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11 of 12 people found the following review helpful By Peter Durward Harris HALL OF FAMETOP 100 REVIEWER on August 25, 2003
Format: Audio CD
At the time Dwight recorded this album, people could be forgiven for thinking that Dwight had run out of ideas - after all, he'd recorded a covers album and a Christmas album, which was predominately covers. With this album, Dwight proved that he could still write and sing brilliant original songs. As ever, Dwight's traditionally based country music has a rock edge that appeals to a wider audience while still appealing to most traditional country fans. Only the most diehard traditionalists could fail to appreciate Dwight's music. The overall feel of this album is very upbeat.
Dwight grabs your attention from the opening Same fool and holds it until the closing Maybe you like it maybe you don't, singing his way through a selection of songs that are incredibly varied yet still sit comfortably together. Dwight's influences are many and varied but fans of Buck Owens, Johnny Cash and Elvis Presley will all hear echoes of their music in this album. Of course, Dwight's hillbilly vocal style combined with Pete Anderson's brilliant producing make his music unmistakeable for any other.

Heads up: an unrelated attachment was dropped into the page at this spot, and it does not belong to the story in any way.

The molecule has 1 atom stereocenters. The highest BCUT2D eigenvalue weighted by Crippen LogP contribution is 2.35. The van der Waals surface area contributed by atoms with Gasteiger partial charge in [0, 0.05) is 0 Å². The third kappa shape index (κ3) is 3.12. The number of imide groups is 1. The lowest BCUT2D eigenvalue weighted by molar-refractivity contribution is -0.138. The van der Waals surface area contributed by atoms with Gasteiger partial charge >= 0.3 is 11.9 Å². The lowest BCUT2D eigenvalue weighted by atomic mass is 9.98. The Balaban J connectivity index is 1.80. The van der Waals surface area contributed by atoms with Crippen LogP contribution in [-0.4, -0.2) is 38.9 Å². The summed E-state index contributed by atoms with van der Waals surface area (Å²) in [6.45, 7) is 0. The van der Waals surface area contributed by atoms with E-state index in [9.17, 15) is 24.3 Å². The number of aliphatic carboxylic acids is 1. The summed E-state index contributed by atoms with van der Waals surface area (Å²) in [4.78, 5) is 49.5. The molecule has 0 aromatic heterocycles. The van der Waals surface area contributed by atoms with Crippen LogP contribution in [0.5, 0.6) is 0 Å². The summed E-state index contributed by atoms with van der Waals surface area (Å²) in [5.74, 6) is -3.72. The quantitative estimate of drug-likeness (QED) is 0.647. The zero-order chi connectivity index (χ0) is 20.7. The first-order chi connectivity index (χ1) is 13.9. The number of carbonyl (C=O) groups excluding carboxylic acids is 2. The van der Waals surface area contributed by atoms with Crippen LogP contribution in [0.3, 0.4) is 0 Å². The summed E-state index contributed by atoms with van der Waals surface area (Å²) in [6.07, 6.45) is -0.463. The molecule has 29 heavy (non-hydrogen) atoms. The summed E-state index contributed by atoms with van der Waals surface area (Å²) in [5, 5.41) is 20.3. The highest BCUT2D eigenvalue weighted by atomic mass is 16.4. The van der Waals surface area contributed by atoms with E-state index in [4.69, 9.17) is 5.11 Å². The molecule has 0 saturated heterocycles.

Dwight makes a rare incursion into bluegrass territory on Traveller's lantern, on which Ralph Stanley plays banjo. As Dwight had already appeared as a guest on Ralph's Clinch mountain country album, this was no surprise. Judged on this effort, it would be great to hear Dwight do a whole bluegrass album.